One option includes controller configuration. Several mappings are available, but unfortunately you can't customize the button layout. Playing with a manual transmission was tricky at first due to the poor gear up and down locations. The default is to use the X and B buttons for the gears. Every other Dreamcast game I have played uses the X-A or A-B pairings. It was actually kind of traumatic for me. The game supports steering wheels, but honestly the game plays and responds better with the standard controller.
Gameplay : 85
The main mode in MSR is the Street Racing mode. In this mode, there are 25 chapters, and to advance to another chapter you need to acquire a certain number of Kudos. Each chapter has 10 races, divided into time trials, one-on-one's, unique challenges, and multi-car (2 to 5 other AI cars) races. The challenges include things like passing a certain number of cars before the clock expires, lapping an opponent, or reaching a certain speed. You earn Kudos with skill, style, and gambling. Each race has a specified goal, and by beating that goal you earn skill Kudos. If you desire, you can raise the goal and if you beat it you earn even more Kudos. You also earn points for style, which means running clean laps, powersliding, and overtaking. Finally, along the way you earn Jokers, which when played double your award if the goal is met. Of course you can also lose Kudos by hitting your opponents or walls.
Racing is done with any available licensed car. You are provided a few garage slots, but to earn a car you must complete a particular challenge. Each car has a specified car performance factor (CPF). The CPF is an indicator of a car's top speed, handling, and acceleration, and it factors into the Kudos you are awarded. If you race against competition with a higher CPF you'll be rewarded. If your CPF dwarfs the competition, you'll earn less. As you progress through the game, you'll no doubt need to switch cars. If you eventually run out of open garage slots and have to trade a car in, you'll lose a portion of the Kudos won with the car. Thus, the game rewards those who stick it out and improve their driving skills with the lesser cars.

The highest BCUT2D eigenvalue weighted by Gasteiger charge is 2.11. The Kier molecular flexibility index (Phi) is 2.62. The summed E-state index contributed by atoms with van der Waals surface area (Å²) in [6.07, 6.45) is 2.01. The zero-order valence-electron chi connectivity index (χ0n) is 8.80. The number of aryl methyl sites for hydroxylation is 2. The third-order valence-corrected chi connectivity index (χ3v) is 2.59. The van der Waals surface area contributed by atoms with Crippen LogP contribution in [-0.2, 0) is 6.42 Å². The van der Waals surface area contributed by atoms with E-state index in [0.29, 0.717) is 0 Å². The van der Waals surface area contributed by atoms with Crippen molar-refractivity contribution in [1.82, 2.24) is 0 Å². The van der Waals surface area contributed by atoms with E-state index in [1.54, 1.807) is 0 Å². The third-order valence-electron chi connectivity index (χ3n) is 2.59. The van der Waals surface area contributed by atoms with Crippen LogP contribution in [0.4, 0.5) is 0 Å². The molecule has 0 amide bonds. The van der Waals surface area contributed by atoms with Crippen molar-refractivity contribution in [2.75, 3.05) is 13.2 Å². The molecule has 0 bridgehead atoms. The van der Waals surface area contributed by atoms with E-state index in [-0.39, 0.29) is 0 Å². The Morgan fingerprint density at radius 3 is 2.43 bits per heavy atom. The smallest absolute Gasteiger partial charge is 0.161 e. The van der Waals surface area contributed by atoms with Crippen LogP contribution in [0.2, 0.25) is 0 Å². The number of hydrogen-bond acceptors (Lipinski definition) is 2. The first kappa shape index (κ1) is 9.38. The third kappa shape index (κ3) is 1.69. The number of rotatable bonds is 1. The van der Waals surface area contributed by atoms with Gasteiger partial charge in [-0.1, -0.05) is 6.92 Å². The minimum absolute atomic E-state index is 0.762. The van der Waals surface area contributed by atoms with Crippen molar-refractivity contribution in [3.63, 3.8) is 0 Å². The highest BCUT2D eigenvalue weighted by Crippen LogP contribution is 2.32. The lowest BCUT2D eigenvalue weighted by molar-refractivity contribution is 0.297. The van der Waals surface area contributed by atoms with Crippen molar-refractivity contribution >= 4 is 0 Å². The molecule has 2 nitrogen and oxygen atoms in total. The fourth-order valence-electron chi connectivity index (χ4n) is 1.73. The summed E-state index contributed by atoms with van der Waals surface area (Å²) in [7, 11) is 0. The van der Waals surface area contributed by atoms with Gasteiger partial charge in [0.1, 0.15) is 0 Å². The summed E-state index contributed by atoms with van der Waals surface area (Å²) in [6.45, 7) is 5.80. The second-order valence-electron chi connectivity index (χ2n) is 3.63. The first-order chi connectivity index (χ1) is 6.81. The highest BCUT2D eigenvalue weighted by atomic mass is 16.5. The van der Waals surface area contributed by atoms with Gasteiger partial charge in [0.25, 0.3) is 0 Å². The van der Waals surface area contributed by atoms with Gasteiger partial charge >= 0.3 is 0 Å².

Each car handles differently. The obvious area is power. The early cars accelerate like my 1994 Saturn. That is, slowly. But there is also a distinct difference in the handling of front-wheel-, rear-wheel-, and all-wheel-drive cars. Front-wheelers have a definite understeer problem. On one particular challenge, I thought the Toyota Celica would put me over the top, but its understeer was so severe that I couldn't carry my speed through right angle turns. Rear wheel drive cars can oversteer, which has the positive effect of powersliding to maintain speed and earn style points. Unfortunately, the cars are showroom stock, and as such you can't customize them. In fact, once you put a car in your garage, you can't even switch from manual to automatic transmission. You need to make that decision prior to earning the car, just like real life.
On the courses you'll experience AI cars which have some unique driving skills. If there is a fault to the game, it lies with the AI. Not only are you penalized for hitting other cars, but the AI cars will often bump into you and kill your Kudos score even when you have the inside position on a turn. Also, when AI cars are behind they possess magical catch-up powers. An AI car may crash and be five seconds behind at any given point. Don't let your confidence stay high, however, as the AI car will reach you quickly. Furthermore, nothing is more frustrating when you race an equally performing car only to be out-accelerated on the straights.
Replay Value : 100
Overall : 90